11. True or False? • Many people with high-functioning autism have normal to high intelligence • True Individuals with high-functioning autism typically have a normal or even high I.Q., often have a large, impressive vocabulary, and are usually mainstreamed in regular classrooms. Some even graduate from college

    12. Asperger’s syndrome • Individuals with high-functioning autism are often diagnosed with Asperger’s syndrome • Those with Asperger’s syndrome may excel in fields such as computer programming and science • Individuals with Asperger’s syndrome are able to take care of themselves and usually able to live alone as adults; some marry and have children.

    13. True or False? • People with autism prefer to be left alone most of the time and don’t really care if they have friends • False • Most individuals with autism, especially those high-functioning autism, desire friendships and want to “fit in” with their peers, but their social awkwardness, rigidness, and emotional immaturity make those goals very difficult to achieve

    14. High-functioning autism Obsessive Behaviors • Areas of interest may be quite narrow, such as an obsession with one topic or area • Individuals with high functioning autism will present many facts about their subject of interest, but there will seem to be no point or conclusion. • They often do not recognize that the other person has lost interest in the topic. • Are not flexible about routines or rituals; seem very rigid and have difficulty with sudden change

    15. High-functioning autismIsolation/Social Problems • Problems interpreting body language, facial expressions, or social cues • Often respond inappropriately in social settings • May be emotionally immature • Difficulty making eye contact • May appear cold or rude at times • May be singled out by others as "weird" or "strange."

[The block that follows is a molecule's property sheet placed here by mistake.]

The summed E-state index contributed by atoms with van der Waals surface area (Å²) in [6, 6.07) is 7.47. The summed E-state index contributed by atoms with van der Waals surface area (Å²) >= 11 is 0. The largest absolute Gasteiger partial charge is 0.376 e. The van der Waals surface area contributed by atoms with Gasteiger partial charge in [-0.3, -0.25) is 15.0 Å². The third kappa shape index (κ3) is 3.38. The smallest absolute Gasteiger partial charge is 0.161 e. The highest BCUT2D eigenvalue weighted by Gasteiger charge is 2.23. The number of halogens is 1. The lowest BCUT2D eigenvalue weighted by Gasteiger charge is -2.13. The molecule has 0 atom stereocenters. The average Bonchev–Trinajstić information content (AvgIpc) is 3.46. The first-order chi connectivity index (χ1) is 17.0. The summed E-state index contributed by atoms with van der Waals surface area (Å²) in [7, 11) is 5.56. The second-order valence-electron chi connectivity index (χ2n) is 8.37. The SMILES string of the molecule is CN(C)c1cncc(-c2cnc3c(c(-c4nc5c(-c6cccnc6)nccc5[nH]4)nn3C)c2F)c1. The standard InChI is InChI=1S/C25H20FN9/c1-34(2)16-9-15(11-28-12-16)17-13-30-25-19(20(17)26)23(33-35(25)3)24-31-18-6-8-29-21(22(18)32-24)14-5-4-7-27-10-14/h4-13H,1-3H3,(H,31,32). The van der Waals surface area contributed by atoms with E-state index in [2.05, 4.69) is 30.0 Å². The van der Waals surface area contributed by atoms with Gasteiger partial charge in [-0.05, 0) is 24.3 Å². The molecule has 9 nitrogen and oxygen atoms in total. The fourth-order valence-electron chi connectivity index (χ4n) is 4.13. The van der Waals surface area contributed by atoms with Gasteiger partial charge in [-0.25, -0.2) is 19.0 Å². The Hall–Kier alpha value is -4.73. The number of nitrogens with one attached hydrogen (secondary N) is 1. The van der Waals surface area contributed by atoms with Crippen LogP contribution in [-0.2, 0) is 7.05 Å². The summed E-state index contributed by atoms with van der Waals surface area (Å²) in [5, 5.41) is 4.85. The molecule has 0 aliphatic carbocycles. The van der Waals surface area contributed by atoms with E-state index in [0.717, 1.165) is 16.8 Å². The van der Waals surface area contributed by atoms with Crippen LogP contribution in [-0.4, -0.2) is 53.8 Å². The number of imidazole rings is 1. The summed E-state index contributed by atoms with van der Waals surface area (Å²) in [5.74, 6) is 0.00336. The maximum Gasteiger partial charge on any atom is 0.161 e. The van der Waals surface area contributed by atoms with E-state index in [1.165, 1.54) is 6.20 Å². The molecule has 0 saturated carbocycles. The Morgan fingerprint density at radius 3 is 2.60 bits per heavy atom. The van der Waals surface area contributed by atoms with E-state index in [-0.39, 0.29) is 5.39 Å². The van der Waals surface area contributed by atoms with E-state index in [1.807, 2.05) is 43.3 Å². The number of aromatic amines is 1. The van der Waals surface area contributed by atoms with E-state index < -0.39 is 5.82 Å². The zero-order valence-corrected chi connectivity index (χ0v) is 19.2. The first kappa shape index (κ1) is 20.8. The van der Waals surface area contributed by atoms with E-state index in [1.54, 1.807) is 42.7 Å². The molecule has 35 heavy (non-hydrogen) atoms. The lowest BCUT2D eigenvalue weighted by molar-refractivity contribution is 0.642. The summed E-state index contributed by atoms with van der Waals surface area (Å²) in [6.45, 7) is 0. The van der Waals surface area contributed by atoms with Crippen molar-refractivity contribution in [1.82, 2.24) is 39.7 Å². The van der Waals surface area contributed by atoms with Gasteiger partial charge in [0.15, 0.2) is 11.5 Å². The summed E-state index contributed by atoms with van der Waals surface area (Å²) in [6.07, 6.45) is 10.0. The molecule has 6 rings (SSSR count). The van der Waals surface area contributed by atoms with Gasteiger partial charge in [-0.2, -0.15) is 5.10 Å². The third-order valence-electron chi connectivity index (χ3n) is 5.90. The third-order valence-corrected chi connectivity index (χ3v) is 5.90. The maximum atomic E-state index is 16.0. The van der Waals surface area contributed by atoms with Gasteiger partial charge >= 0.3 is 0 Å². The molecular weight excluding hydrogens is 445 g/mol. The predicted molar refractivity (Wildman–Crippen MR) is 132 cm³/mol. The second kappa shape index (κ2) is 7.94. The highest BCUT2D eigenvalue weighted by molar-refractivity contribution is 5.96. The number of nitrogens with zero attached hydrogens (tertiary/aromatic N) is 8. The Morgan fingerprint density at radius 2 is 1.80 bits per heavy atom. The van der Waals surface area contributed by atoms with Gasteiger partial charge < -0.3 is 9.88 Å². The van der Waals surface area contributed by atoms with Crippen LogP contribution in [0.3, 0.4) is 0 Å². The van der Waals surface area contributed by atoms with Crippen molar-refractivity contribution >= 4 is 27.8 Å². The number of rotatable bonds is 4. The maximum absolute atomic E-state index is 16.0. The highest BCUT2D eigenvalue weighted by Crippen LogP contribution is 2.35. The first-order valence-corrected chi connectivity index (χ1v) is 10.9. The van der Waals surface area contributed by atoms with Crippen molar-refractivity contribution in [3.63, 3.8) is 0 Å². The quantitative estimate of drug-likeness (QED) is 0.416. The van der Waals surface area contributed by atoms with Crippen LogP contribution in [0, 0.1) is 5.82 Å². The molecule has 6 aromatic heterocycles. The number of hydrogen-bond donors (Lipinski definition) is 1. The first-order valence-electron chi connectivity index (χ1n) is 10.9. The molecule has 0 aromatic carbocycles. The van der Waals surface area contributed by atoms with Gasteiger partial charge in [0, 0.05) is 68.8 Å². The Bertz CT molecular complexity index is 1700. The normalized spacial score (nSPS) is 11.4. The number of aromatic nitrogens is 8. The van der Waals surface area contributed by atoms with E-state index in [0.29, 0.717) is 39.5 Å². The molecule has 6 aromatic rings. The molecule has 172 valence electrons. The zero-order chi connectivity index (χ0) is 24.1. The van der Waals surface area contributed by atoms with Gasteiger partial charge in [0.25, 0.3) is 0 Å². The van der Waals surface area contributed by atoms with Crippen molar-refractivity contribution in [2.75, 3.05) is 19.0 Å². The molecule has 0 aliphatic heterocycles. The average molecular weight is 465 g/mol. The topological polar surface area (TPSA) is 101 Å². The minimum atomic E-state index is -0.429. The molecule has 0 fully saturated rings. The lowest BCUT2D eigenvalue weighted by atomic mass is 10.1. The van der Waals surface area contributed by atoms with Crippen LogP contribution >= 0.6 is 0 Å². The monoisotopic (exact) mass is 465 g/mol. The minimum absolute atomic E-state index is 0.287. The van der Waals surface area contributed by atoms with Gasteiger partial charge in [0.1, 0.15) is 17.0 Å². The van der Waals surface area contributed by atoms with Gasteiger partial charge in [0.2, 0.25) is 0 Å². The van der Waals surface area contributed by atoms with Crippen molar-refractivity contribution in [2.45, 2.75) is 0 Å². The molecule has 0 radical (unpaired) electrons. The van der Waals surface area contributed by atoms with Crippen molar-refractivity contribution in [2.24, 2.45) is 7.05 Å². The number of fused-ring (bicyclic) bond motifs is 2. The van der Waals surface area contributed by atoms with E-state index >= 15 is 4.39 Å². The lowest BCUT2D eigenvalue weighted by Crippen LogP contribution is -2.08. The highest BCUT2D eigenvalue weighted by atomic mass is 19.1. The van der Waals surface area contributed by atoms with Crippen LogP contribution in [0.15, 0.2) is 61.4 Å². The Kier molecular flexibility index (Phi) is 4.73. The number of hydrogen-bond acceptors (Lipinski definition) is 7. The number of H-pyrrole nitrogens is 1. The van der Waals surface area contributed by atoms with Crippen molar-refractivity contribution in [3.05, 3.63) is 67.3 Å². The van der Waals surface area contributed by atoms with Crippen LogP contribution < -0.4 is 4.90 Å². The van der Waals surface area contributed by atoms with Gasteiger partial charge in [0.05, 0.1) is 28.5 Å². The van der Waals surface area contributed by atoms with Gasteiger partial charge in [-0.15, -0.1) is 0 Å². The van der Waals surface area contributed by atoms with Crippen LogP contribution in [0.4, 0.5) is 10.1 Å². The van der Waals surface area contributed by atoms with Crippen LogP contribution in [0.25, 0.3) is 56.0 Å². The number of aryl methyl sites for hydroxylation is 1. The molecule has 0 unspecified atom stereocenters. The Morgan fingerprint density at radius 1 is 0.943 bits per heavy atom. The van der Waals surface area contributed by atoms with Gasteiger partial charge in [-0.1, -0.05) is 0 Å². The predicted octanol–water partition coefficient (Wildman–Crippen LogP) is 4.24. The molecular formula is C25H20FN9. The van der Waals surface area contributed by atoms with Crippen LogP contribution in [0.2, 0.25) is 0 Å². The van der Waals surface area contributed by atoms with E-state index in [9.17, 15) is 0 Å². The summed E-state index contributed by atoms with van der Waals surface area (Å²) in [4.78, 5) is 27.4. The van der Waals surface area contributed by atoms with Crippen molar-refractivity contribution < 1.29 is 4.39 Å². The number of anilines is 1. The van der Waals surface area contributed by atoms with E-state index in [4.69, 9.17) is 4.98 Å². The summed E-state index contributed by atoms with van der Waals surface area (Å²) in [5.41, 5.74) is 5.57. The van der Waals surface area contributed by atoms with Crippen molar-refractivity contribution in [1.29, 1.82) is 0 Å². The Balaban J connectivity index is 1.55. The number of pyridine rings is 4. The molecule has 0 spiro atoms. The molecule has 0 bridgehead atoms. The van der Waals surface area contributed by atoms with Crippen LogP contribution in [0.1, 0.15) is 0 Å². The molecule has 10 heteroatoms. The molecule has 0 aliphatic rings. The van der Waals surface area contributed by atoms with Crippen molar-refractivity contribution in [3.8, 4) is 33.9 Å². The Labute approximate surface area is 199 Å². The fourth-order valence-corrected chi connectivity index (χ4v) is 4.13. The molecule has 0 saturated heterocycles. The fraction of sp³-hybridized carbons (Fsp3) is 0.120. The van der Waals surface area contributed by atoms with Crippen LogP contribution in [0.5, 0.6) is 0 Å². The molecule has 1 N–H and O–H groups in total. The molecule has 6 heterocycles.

16. High-functioning autismCommunication Problems • May have difficulty engaging in natural conversational exchanges • May speak in a monotone • Difficulty interpreting humor and figurative language; sarcasm and exaggeration is especially difficult to process; difficulty understanding jokes • Do not recognize the need to change the volume of their voice in different settings

    17. Treatments • Individual psychotherapy/counseling • Parent/Peer education and training • Behavioral modification • Social skills training • Educational interventions • Medications

    18. True or False? • Albert Einstein probably had high-functioning autism • True • Given what is known about autism now, Einstein’s quirky behavior and social deficits would qualify for an autism diagnosis if he were alive today

    19. Famous Individuals on the Autism Spectrum • There are many famous people who display autistic characteristics with or without having a formal diagnosis: • Bill Gates—Creator of Microsoft Systems • Mark Twain—Author • Emily Dickinson--Poet • Ludwig von Beethoven--Composer • Vincent Van Gogh--Painter • Wolfgang Amadeus Mozart--Composer • Thomas Jefferson—Politician and author of “The Declaration of Independence” • Thomas Edison—Inventor • Temple Grandin—Leading Animal Behavior Expert • Bob Dylan—Singer/Songwriter • Mark Zuckerberg—Creator of Facebook www.autism-behavior-strategies.com

    20. Autism: MoviesAdd to your Netflix queue Temple Grandin Adam What’s Eating Gilbert Grape? Mozart and the Whale Rain Man The Black Balloon Little Man Tate I am Sam Radio Parenthood (TV)

    21. Autism in Literature The Curious Incident of the Dog in the Nighttime by Mark Haddock House Rules by Jodi Picoult Look Me in the Eye: My Life with Asperger's by John Elder Robinson All Cats have Asperger syndrome by Kathy Hoopmann

    22. True or False? • In the 1950s, mothers were blamed if their child was diagnosed with autism • True • In the 1950s, a mother’s failure to bond with her child was blamed for the condition, regardless if she had other normal children. These mothers were labeled “refrigerator mothers” because they were considered to be emotionally cold

    23. Linda & Jack DonnellyFebruary 3, 1995

    24. Linda & Jack DonnellyApril, 2011

    25. Works Cited • www.autismsocietyofamerica.org • www.autismspeaks.org • www.cdc.org • www.departmentofeducation.gov • www.newenglandcenterforchildren.com • www.togetherforautism.org